Sexual assaults affect millions of Americans annually. The term encompasses various actions that involve behavior or contact toward another person without their consent. The actions are defined by state law and can therefore differ by jurisdiction. However, some common examples of sexual assault include:
Sexual Assault: Definition
Specific laws vary by state, but sexual assault generally refers to any crime in which the offender subjects the victim to sexual touching that is unwanted and offensive. These crimes can range from sexual groping or assault/battery, to attempted rape. All states prohibit this type of assault but the exact definitions of the crimes that fall within the category of sexual assault differ from state to state. The laws share some basic elements, but the structures, wording and scope of offenses vary considerably, so always check your local statutes for specific questions.
Proving Sexual Assault Charges
In general, sexual assault is involuntary sexual contact that occurs through the actor's use of force, coercion or the victim's incapacitation. The law will consider the victim incapacitated if he or she did not have the mental ability to understand the nature of the sexual acts, or if the victim was physically incapable of indicating their unwillingness to participate in the sexual conduct. Common examples of these charges may arise from the use of alcohol or date rape drugs, both of which can make it impossible for a victim to legally consent to sexual conduct.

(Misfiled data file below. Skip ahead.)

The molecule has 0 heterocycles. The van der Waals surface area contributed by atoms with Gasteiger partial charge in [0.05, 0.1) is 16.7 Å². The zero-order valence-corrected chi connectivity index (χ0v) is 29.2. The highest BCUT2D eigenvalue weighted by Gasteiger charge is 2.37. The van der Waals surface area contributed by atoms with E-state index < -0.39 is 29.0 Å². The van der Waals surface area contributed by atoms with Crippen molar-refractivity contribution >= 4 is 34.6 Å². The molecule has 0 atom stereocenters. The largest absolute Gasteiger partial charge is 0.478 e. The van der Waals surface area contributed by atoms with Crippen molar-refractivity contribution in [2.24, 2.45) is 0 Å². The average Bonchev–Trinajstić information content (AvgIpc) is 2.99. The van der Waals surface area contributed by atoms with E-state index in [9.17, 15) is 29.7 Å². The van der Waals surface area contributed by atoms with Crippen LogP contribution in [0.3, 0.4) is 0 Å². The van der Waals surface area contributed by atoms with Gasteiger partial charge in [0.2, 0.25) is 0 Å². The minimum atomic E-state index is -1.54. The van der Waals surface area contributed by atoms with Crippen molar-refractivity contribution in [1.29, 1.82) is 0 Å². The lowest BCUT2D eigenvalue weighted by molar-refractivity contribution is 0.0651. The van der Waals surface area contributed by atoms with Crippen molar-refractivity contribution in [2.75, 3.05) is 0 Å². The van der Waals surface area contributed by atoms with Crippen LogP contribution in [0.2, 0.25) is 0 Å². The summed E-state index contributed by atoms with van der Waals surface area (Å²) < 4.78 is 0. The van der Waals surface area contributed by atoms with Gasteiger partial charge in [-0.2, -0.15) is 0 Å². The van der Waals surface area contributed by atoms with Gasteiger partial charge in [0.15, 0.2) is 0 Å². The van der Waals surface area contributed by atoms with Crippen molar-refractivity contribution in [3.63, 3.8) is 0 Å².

Modern laws covering this subject area include the nonconsensual sexual contact that occurs between any sex and between people of any age. For example, most laws cover involuntary sexual contact occurring between two men, two women or two children, etc., not just an adult man and woman.
Most states have made sexual assault the umbrella term for other crimes, such as rape and unwanted sexual contact. Some states distinguish between crimes involving penetration and crimes involving coerced or involuntary touching, making the former an aggravated or first-degree sexual assault and the latter a lower-level sexual assault.
Spousal Sexual Assault and Federal Law
Most states have also extended laws to cover assaults perpetrated by spouses. States typically accomplished this in one of three ways: by removing the specific exemption for spousal assaults that existed in many laws, by removing marriage as a defense to the sexual assault charge, or by creating a separate law prohibiting sexual assault on a spouse.
The federal statute outlawing sexual assault tracks the general principles of sexual assault discussed above and prohibits any sexual act that occurs as a result of the actor threatening or placing the victim in fear. It also prohibits sexual acts occurring when the victim is incapacitated.
While the classification of sexual crimes is generally not too different from one U.S. jurisdiction to the next, states often have slightly different sentencing guidelines and definitions. Some states separate the various acts into different crimes, while other states lump them together under a single category.
State Law Examples
Contact an Attorney About Your Sexual Assault Case
If you've been charged with sexual assault, you should know that the penalties can be quite severe, including prison time in many cases which is why it's always in your best interest to seek professional legal assistance. If someone has accused you of a sex crime, you should speak with a criminal defense attorney located near you as soon as possible to better understand the evidence in your case as well as your rights in the process.